Tuesday, 2 September 2014
Richard Linklater would appear to be a filmmaker preoccupied with time. In his Before trilogy, he followed a couple -- Celine (Julie Delpy) and Jesse (Ethan Hawke) -- over the course of 20 years; revisiting them every nine years to see where they've been, where they are, and where they're headed.
That series culminated in 2014's Before Midnight -- and a tour de force performance by Delpy -- and was an extremely satisfying filmic journey and arguably one of the best trilogies in cinema.
And now in an even bolder cinema experiment, writer-director Linklater has set out to capture a life on film: following young Mason (Ellar Coltrane) from age six to 18, from boyhood to his first day of college. The ambitious conceit being that Mason isn't played by three different actors, as would happen in a typical coming of age film, but the one kid; captured on film every year for 12 years: Linklater and his cast gathering for a few days (39 in total) a year, every year over the time period.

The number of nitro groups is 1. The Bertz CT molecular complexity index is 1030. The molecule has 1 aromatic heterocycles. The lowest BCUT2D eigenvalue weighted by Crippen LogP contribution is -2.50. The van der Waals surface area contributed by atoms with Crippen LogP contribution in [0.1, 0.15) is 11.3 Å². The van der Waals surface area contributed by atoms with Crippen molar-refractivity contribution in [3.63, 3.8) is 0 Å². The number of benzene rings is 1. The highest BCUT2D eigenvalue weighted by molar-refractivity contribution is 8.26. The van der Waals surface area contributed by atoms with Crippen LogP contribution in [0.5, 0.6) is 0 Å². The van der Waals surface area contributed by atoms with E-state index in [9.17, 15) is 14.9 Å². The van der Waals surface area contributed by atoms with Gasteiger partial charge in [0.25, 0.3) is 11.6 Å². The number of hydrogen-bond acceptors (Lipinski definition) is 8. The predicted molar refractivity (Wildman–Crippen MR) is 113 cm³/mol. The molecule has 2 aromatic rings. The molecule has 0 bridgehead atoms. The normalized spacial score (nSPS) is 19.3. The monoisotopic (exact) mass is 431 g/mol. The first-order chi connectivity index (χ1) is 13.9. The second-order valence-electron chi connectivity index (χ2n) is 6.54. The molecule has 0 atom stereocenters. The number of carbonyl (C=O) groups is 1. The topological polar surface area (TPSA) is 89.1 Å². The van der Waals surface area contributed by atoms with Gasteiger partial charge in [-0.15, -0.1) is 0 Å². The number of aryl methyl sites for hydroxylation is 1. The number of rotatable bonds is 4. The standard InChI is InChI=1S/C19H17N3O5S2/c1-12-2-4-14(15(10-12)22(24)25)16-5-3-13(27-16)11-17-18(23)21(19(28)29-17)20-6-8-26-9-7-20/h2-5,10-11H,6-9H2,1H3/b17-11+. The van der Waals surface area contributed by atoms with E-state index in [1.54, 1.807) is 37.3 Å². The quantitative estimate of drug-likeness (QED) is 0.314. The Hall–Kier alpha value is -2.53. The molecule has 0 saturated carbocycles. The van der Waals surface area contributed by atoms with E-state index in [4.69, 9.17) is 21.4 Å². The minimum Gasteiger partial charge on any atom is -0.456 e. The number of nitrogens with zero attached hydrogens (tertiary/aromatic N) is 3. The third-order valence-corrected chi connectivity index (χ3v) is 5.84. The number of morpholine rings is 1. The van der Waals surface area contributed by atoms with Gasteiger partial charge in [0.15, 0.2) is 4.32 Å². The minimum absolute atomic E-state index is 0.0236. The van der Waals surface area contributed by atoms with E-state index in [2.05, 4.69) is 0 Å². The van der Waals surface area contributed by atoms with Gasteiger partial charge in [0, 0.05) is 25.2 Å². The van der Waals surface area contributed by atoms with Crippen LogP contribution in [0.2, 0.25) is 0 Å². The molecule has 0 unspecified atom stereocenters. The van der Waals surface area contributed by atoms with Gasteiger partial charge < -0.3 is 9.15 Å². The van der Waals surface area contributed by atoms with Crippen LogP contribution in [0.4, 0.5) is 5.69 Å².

Mason (and Coltrane, who has just turned 20) literally grows up before our eyes. There are no title cards to tell us what year it is (the film begins in 2000) or how old Mason is, but the ebb and flow of time is evident in the changing haircuts, his increasing height and his thinning out as Mason sheds his puppy fat and grows into a slim, long-limbed adolescent.
But it's not just Mason's journey we follow. His mother, Olivia (Patricia Arquette), who raises him and his older sister, Samantha (Lorelei Linklater, the director's daughter), is integral to the story, not just as the primary caregiver (she's separated from their dad, Mason Snr., Ethan Hawke) but as a woman trying to better herself (returning to college) and in turn provide a better life for her kids.
That involves some less than perfect marriages, for even someone studying, and eventually teaching psychology can repeat the same mistakes, over and over. But to err is human, and Boyhood is as much a coming of age story as it is a testament to single motherhood.
Essentially about nothing and everything, the magic of Linklater's experiment is just how much we are invested in these peoples' lives. Not just Mason's but his mum's (Arquette is the film's MVP), his dad's (Hawke, effortlessly impressive), sister and friends. People come and go as Mason and his family move homes, towns, and eventually away from each other.
That's life, and its milestones, big and small, are captured in all their banality without any fanfare or concocted melodrama. It may not require its 165-minute run time but your patience will be rewarded: you won't begrudge a second spent in the company of this family and in this boy's life.